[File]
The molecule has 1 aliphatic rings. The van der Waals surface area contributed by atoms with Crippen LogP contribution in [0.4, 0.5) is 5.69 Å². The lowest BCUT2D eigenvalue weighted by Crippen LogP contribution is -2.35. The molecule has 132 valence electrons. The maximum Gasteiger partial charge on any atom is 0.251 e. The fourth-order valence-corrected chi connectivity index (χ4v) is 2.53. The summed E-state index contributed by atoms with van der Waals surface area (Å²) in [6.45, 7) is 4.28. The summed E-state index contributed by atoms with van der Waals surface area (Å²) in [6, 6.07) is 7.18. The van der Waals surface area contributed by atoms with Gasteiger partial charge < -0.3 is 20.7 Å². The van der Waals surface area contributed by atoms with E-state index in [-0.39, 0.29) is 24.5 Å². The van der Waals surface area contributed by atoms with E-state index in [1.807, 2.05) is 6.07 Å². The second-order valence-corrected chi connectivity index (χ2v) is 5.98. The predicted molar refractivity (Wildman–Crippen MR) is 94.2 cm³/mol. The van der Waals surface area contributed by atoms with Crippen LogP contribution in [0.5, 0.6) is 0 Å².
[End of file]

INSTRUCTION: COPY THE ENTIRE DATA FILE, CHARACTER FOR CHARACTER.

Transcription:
The molecule has 1 aliphatic rings. The van der Waals surface area contributed by atoms with Crippen LogP contribution in [0.4, 0.5) is 5.69 Å². The lowest BCUT2D eigenvalue weighted by Crippen LogP contribution is -2.35. The molecule has 132 valence electrons. The maximum Gasteiger partial charge on any atom is 0.251 e. The fourth-order valence-corrected chi connectivity index (χ4v) is 2.53. The summed E-state index contributed by atoms with van der Waals surface area (Å²) in [6.45, 7) is 4.28. The summed E-state index contributed by atoms with van der Waals surface area (Å²) in [6, 6.07) is 7.18. The van der Waals surface area contributed by atoms with Gasteiger partial charge < -0.3 is 20.7 Å². The van der Waals surface area contributed by atoms with E-state index in [-0.39, 0.29) is 24.5 Å². The van der Waals surface area contributed by atoms with E-state index in [1.807, 2.05) is 6.07 Å². The second-order valence-corrected chi connectivity index (χ2v) is 5.98. The predicted molar refractivity (Wildman–Crippen MR) is 94.2 cm³/mol. The van der Waals surface area contributed by atoms with Crippen LogP contribution in [0.5, 0.6) is 0 Å².